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NASA Firm On Discovery Launch In July

Good to go? NASA officials now have enough confidence in Discovery to launch in July. Image credit: NASA
by Phil Berardelli
SpaceDaily US Editor
Washington DC (SPX) Jun 12, 2006
NASA's manager of the space shuttle program said Discovery is looking fit and ready to go for its launch next month, and the agency has every intention of lifting off as scheduled - perhaps as early as July 1 - despite some unanswered technical and safety questions.

Wayne Hale told reporters during an all-day briefing last Thursday that NASA engineers have completed several important steps in the process of making the three remaining shuttles - all now at least two decades old and still using some devices containing 1970s-era electronics - as safe as possible.

These steps included installing new thermal-protection systems for the external cryogenic fuel tanks, replacing the windows and about one-third of the 15,000 gap fillers between each vehicle's insulating tiles, and improving the resolving power of video camera carried by the shuttle's onboard robotic arm.

"In all areas," Hale said, "we meet the required factor of safety - we are safe to fly."

Regarding perhaps the most controversial item in the agency's pre-launch adjustments - removal of the Protuberance Air Load ramp on the external tank - he said the decision was made after engineers at Lockheed Martin's tank assembly facility in Michoud, La., conducted a design-certification review of the change.

The PAL ramp, which covers pressurization lines and wiring along the tank's body, lost a piece of insulating foam weighing about one pound (about 0.45 kilogram) during shuttle Discovery's launch in August 2005.

A piece weighing about 1.5 pounds (0.7 kilograms) fell off during Columbia's launch in January 2003. Caught in the shuttle's slipstream and traveling at about 500 miles an hour, it punched a large hole in the leading edge of the vehicle's left wing, causing Columbia's eventual disintegration during reentry.

The Michoud engineers removed the PAL ramp from a shuttle tank, conducted computational fluid dynamics tests of the tank without it, and concluded that Discovery could fly safely if the component was eliminated, Hale said.

He explained that about 100 parts on the tank are affected by the PAL ramp removal. He said engineers have calculated the maximum stress on every part, and applied what he called NASA's standard "1.4 factor" of safety, meaning each part can withstand 40 percent more stress than the maximum expected during a shuttle launch.

"We are structurally sound to fly," Hale said, but added that NASA still has "a lot of work to do" on the science of the foam itself, 4,000 pounds (1,800 kilograms) of which are used to insulate the shuttle's main tank. The shuttle is the only spacecraft in history that requires flying polyurethane foam at supersonic speeds.

"We are still learning about the physics of foam," he said. Toward that end, Discovery will be carrying new cameras on its solid-fuel rocket boosters to track any foam losses. Cameras aboard Discovery itself photographed the foam piece missing from the PAL ramp during the launch last August.

One problem in studying the shuttle's external tank, Hale noted, was its non-reusability. "I really wish we could get it back," he said, referring to the fact that the tank falls into the ocean and is not recovered. The shuttle's twin booster rockets, in contrast, parachute back to Earth and are used in subsequent launches.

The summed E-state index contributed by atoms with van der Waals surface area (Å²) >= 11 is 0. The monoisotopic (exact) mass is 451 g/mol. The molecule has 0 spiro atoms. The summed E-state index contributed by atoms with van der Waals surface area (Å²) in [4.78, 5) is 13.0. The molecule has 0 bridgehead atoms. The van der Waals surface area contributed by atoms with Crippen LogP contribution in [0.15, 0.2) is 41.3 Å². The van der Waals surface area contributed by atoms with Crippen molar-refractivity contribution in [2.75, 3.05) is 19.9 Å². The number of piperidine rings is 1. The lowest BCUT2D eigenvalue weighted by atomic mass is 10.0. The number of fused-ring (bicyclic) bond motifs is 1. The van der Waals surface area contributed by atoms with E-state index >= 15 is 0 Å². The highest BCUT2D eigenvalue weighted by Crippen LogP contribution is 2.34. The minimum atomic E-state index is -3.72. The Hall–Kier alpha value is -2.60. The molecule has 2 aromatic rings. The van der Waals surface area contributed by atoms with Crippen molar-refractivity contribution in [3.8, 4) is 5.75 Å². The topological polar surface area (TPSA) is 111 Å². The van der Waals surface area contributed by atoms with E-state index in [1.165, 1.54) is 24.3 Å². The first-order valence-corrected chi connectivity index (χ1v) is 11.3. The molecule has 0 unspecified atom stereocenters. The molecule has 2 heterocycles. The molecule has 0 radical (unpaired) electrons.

Another issue that has worried NASA engineers for months - also related to the insulating foam - is the current design of the ice frost ramps. The ramps cover vital connections between the shuttle and the tank and are supposed to channel away condensation during liftoff. The ramps are another source of foam loss, but engineers have not yet been able to devise a better design, so mission controllers have decided to launch without changes to the components.

"The point is not that there are concerns," Hale said. For example, engineers fully expect more foam to break off - but in smaller pieces and, in aggregate, probably less than a half pound in weight, he noted.

He assured reporters that he and other NASA officials are confident in the current safety margin - that enough engineering tests have been completed to give a reasonable assurance of success. "If you stood down until you fixed all of your problems," Hale said, "you'd never fly."

Among other questions, Hale was asked how realistic NASA was being by planning at least 16 more flights to the International Space Station between now and 2010, when the shuttle fleet is supposed to be retired. He responded that because NASA did at certain points manage up to nine flights a year, scheduling four per year is not considered unreasonable.

Meanwhile, he announced that the external fuel tank for Atlantis, currently scheduled for liftoff Aug. 28 - assuming the Discovery mission to the International Space Station goes off without a hitch - was due to arrive at Kennedy Space Center over the weekend.

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Discovery Still On Track For July Launch
Kennedy Space Center FL (SPX) Jun 01, 2006
NASA officials said Wednesday they remain determined to keep to the current space shuttle launch schedule and to continue to examine possible safety hazards as closely as possible in the meantime. Shuttle Discovery, sitting on its launch pad at Kennedy Space Center, should lift off sometime in July for a flight to the International Space Station.

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